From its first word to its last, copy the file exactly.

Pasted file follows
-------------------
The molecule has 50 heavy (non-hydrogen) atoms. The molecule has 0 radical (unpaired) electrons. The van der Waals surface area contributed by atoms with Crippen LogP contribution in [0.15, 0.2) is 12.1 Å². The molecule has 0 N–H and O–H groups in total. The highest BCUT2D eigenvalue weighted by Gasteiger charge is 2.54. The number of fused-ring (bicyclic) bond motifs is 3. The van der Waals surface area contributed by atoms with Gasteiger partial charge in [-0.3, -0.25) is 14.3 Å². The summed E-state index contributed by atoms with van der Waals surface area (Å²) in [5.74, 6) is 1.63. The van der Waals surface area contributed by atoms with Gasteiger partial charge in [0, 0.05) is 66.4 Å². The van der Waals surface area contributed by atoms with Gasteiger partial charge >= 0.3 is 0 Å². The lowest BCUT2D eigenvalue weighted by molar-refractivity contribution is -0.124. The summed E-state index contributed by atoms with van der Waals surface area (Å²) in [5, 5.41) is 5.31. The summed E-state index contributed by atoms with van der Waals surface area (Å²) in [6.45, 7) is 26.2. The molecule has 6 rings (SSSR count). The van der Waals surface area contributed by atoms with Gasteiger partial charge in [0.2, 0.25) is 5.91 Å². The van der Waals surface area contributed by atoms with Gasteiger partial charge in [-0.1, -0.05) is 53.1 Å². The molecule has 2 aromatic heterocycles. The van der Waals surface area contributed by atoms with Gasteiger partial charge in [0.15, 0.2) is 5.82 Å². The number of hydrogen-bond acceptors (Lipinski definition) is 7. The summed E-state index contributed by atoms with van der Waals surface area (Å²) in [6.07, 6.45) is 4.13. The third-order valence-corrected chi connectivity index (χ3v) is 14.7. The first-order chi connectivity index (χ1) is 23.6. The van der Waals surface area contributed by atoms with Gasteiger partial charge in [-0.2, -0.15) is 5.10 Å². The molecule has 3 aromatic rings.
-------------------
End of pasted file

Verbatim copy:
The molecule has 50 heavy (non-hydrogen) atoms. The molecule has 0 radical (unpaired) electrons. The van der Waals surface area contributed by atoms with Crippen LogP contribution in [0.15, 0.2) is 12.1 Å². The molecule has 0 N–H and O–H groups in total. The highest BCUT2D eigenvalue weighted by Gasteiger charge is 2.54. The number of fused-ring (bicyclic) bond motifs is 3. The van der Waals surface area contributed by atoms with Gasteiger partial charge in [-0.3, -0.25) is 14.3 Å². The summed E-state index contributed by atoms with van der Waals surface area (Å²) in [5.74, 6) is 1.63. The van der Waals surface area contributed by atoms with Gasteiger partial charge in [0, 0.05) is 66.4 Å². The van der Waals surface area contributed by atoms with Gasteiger partial charge >= 0.3 is 0 Å². The lowest BCUT2D eigenvalue weighted by molar-refractivity contribution is -0.124. The summed E-state index contributed by atoms with van der Waals surface area (Å²) in [5, 5.41) is 5.31. The summed E-state index contributed by atoms with van der Waals surface area (Å²) in [6.45, 7) is 26.2. The molecule has 6 rings (SSSR count). The van der Waals surface area contributed by atoms with Gasteiger partial charge in [0.2, 0.25) is 5.91 Å². The van der Waals surface area contributed by atoms with Gasteiger partial charge in [-0.1, -0.05) is 53.1 Å². The molecule has 2 aromatic heterocycles. The van der Waals surface area contributed by atoms with Gasteiger partial charge in [0.15, 0.2) is 5.82 Å². The number of hydrogen-bond acceptors (Lipinski definition) is 7. The summed E-state index contributed by atoms with van der Waals surface area (Å²) in [6.07, 6.45) is 4.13. The third-order valence-corrected chi connectivity index (χ3v) is 14.7. The first-order chi connectivity index (χ1) is 23.6. The van der Waals surface area contributed by atoms with Gasteiger partial charge in [-0.2, -0.15) is 5.10 Å². The molecule has 3 aromatic rings.